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Tips for buying distressed properties

distressed_homeIn the late 2000's, due to the housing bust and economic downturn, a large portion of the available inventory in that housing market was made up of distressed real estate. In fact, between 2008 and 2011, one third of home sales were distressed sales.

As many U.S. markets became saturated with foreclosed properties, opportunities began to pop-up for would-be homeowners and investors.

Today's distressed homes inventory pales in comparison to what it was a decade ago, since home prices have recovered in many markets. Still, rising home prices have many homebuyers seeking more affordable options for purchasing their dream home. Buying a distressed property could be a great alternative.

What does distressed property mean?

A distressed property is one that is under foreclosure or being sold by the lender. When a homeowner is unable to keep up with mortgage payments and/or tax bills, the property becomes "distressed."

It is not uncommon for a distressed property to be sold below market value. For savvy homebuyers fortunate enough to take advantage, a distressed home can mean the possibility of getting a great value.

Distressed properties typically fall into three categories:

  1. Foreclosed homes
  2. Real estate owned (REO) properties
  3. Short-sales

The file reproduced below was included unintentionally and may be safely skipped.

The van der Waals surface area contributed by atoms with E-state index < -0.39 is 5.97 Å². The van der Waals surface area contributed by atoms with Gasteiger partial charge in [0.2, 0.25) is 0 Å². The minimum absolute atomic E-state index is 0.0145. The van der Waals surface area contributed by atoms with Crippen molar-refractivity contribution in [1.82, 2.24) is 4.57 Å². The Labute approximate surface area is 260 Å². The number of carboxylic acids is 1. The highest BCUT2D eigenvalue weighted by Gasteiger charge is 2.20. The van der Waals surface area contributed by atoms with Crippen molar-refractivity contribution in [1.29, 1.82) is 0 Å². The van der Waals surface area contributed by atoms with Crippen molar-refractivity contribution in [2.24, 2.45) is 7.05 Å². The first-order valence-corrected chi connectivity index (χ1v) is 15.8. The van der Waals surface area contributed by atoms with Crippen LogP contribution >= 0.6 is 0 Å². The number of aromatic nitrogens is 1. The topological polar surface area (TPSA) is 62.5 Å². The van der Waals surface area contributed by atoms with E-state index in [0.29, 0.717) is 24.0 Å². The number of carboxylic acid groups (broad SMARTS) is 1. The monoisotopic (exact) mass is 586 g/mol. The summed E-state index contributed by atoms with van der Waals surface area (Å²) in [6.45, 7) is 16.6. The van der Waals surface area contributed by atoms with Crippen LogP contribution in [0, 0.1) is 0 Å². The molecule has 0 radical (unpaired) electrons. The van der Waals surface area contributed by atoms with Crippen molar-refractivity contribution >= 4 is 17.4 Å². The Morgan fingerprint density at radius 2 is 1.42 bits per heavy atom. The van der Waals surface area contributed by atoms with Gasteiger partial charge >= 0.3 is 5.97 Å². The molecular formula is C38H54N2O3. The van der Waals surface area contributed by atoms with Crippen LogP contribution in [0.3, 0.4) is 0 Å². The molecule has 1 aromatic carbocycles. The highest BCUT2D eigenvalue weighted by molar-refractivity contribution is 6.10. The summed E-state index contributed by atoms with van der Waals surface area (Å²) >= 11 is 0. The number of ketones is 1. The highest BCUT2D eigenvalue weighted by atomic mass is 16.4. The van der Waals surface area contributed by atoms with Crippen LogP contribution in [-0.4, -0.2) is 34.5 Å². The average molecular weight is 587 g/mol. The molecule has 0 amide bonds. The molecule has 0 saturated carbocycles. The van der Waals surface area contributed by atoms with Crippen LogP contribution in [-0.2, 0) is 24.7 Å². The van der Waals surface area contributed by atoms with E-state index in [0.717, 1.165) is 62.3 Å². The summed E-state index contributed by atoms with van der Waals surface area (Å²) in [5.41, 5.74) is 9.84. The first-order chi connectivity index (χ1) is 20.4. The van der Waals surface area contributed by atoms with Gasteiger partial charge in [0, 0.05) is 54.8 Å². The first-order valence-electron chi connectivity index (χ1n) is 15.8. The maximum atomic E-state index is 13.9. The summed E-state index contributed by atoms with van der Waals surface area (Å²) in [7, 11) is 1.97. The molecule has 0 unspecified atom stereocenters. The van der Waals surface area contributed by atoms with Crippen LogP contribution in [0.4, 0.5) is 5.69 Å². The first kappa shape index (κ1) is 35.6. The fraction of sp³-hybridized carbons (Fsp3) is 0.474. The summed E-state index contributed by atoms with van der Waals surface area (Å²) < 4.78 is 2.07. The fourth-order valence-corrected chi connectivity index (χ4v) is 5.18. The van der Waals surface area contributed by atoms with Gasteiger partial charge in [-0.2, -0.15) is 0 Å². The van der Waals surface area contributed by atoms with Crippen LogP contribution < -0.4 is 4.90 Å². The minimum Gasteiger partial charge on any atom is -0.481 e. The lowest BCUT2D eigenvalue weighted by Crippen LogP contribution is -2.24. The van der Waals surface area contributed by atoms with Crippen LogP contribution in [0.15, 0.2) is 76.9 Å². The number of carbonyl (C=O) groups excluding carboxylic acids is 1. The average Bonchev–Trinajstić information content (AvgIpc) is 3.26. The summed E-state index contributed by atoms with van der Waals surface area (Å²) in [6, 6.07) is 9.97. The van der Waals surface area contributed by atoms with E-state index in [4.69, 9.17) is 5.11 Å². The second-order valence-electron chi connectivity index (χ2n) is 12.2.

Foreclosure. A foreclosure typically occurs when a homeowner is no longer able to make the mortgage payments and the lender seizes the property. The lender requires the former owner to vacate the property before offering it for sale, usually at a discounted price. In some cases, the home is auctioned off to the highest bidder.

REO property. A real estate owned property is one that has reverted to the mortgage lender after the home fails to sell in a foreclosure auction. Once the bank owns the property, it typically handles any necessary eviction, pays off tax liens and possibly even does some repairs.

Short-sale. When a home owner sells his or her property for less than the amount owed on their mortgage, it is known as a "short-sale." The seller is "short" the cash needed to fully repay the mortgage lender. Typically, the bank or lender agrees to a short sale in order to recoup a portion of the mortgage loan owed to them.

Related: Buying a foreclosed home

Buying distressed homes

For home buyers who aren't afraid of the risk, distressed properties can reap great rewards. However, it isn't always as simple as scoring a cheap bargain.

While you may be able to find distressed real estate at below-market prices, it also brings a unique set of circumstances that you may not encounter in a more typical home buying scenario.

Here are a few things to keep in mind when buying a distressed home:

1. Banks need to approve your offer -- and they typically only consider serious offers. Getting mortgage preapproval before you make an offer on a distressed house is important. If a house is too damaged, lenders may refuse to finance the purchase. If the property is in need of extensive repairs, you may have to put up extra cash, or take out a second loan to cover the costs.

2. It's likely you'll be competing with real estate investors, house flippers and larger property management companies. These folks often pay in cash. If you're obtaining mortgage financing, you'll have to prove you're a solid buyer if you want the best shot at getting the bank to consider your bid.

3. Distressed property sales can have a number of unique problems and pitfalls. Remember, distressed homes are typically sold "as-is". This means "what you see is what you get", and you shouldn't expect to receive a discount to compensate for any repairs that may be needed.